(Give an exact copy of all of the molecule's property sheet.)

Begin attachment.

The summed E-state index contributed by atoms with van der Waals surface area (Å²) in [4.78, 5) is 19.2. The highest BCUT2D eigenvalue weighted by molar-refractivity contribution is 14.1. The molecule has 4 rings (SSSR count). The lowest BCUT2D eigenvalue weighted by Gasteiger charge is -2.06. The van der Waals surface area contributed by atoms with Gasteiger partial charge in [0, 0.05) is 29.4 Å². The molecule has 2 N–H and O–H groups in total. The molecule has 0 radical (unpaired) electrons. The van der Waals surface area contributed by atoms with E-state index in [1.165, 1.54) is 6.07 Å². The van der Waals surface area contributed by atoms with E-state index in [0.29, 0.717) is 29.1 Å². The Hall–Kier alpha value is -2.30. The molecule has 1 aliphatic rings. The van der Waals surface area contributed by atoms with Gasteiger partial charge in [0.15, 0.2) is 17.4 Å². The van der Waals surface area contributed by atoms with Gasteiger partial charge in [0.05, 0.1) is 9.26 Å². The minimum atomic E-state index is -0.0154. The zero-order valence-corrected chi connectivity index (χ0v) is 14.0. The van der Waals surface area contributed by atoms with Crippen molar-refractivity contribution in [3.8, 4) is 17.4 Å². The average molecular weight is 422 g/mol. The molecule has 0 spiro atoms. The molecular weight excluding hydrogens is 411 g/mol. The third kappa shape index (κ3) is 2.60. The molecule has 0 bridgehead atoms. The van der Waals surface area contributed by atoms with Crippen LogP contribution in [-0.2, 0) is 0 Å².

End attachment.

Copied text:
The summed E-state index contributed by atoms with van der Waals surface area (Å²) in [4.78, 5) is 19.2. The highest BCUT2D eigenvalue weighted by molar-refractivity contribution is 14.1. The molecule has 4 rings (SSSR count). The lowest BCUT2D eigenvalue weighted by Gasteiger charge is -2.06. The van der Waals surface area contributed by atoms with Gasteiger partial charge in [0, 0.05) is 29.4 Å². The molecule has 2 N–H and O–H groups in total. The molecule has 0 radical (unpaired) electrons. The van der Waals surface area contributed by atoms with E-state index in [1.165, 1.54) is 6.07 Å². The van der Waals surface area contributed by atoms with E-state index in [0.29, 0.717) is 29.1 Å². The Hall–Kier alpha value is -2.30. The molecule has 1 aliphatic rings. The van der Waals surface area contributed by atoms with Gasteiger partial charge in [0.15, 0.2) is 17.4 Å². The van der Waals surface area contributed by atoms with Gasteiger partial charge in [0.05, 0.1) is 9.26 Å². The minimum atomic E-state index is -0.0154. The zero-order valence-corrected chi connectivity index (χ0v) is 14.0. The van der Waals surface area contributed by atoms with Crippen molar-refractivity contribution in [3.8, 4) is 17.4 Å². The average molecular weight is 422 g/mol. The molecule has 0 spiro atoms. The molecular weight excluding hydrogens is 411 g/mol. The third kappa shape index (κ3) is 2.60. The molecule has 0 bridgehead atoms. The van der Waals surface area contributed by atoms with Crippen LogP contribution in [-0.2, 0) is 0 Å².